[14] Cannataci, Privacy and Data Protection Law; international development and Maltese perspectives, Norwegian University Press, 1987, p.60.

[15] Cf. Gstrein, Privacy in Germany 2015, 01, p. 9 – 17, p.11 ff.; Horne, Maly, The Inspection House, Toronto, Coach House Books, 2014; A study in the USA has come to the conclusion that Half of all American adults are already in some sort of facial recognition network accessible to law enforcement. Collier, Study: 1 in 2 American Adults Already In Facial Recognition Network via URL — accessed on 20.10.2016.

[16] Cf. The right to personal self-determination as laid out by the German Constitutional Court, Urteil des Ersten Senats vom 15.12.1983, 1 BvR 209/83 u. a. — Volkszählung –, BVerfGE 65, 1, Mn. 152.

[17] Smith, Algorithmic transparency: Examining from within and without via URL — accessed on 03.10.2016.

[18]  Mayer-Schönberger, Padova, Regime Change? Enabling Big Data through Europe’s New Data Protection Regulation?, The Columbia Science & Technology Law Review, Vol. XVII, Spring 2016, p. 332.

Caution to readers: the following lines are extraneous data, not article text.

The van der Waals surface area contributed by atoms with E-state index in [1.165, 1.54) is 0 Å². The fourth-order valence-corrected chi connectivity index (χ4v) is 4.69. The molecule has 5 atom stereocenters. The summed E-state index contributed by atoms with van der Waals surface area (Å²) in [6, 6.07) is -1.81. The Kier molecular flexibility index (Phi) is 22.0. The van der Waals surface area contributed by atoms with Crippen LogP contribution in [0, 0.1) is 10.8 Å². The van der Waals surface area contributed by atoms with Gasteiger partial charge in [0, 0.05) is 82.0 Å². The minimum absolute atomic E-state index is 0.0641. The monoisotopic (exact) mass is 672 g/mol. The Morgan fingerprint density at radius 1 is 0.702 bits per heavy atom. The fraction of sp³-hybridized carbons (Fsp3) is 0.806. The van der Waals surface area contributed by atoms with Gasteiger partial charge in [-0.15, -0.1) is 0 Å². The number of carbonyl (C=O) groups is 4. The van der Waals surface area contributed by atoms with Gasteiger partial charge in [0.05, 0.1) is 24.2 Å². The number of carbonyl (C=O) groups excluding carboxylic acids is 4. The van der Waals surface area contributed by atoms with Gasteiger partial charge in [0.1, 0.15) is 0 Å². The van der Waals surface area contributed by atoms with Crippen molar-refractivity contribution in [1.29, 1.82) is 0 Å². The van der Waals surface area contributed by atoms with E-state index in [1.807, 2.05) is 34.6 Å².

[19] Or in the words of Antoinette Rouvroy: “Therefore what the foregoing considerations invite us to do is to relocate the gravitational centre of legal subjectivity and protect it by law, focusing not so much on people’s capacities of understanding and volition, or their control over their intentions, but on a certain inclination towards spontaneity and unpredictability, an open-minded approach to events and an ability to express ideas, however far-fetched.” Rouvroy, “Of Data and Men” — Fundamental Rights and Freedoms in a World of Big Data, Council of Europe, T-PD-BUR(2015)09REV via URL — accessed on 03.10.2016.

[20] Originally in German: “Wovon man nicht sprechen kann, darüber muss man schweigen.” Wittgenstein, Tractatus Logico-Philosophicus, London, Routledge & Kegan Paul Ltd, Eight Impression 1960, 7.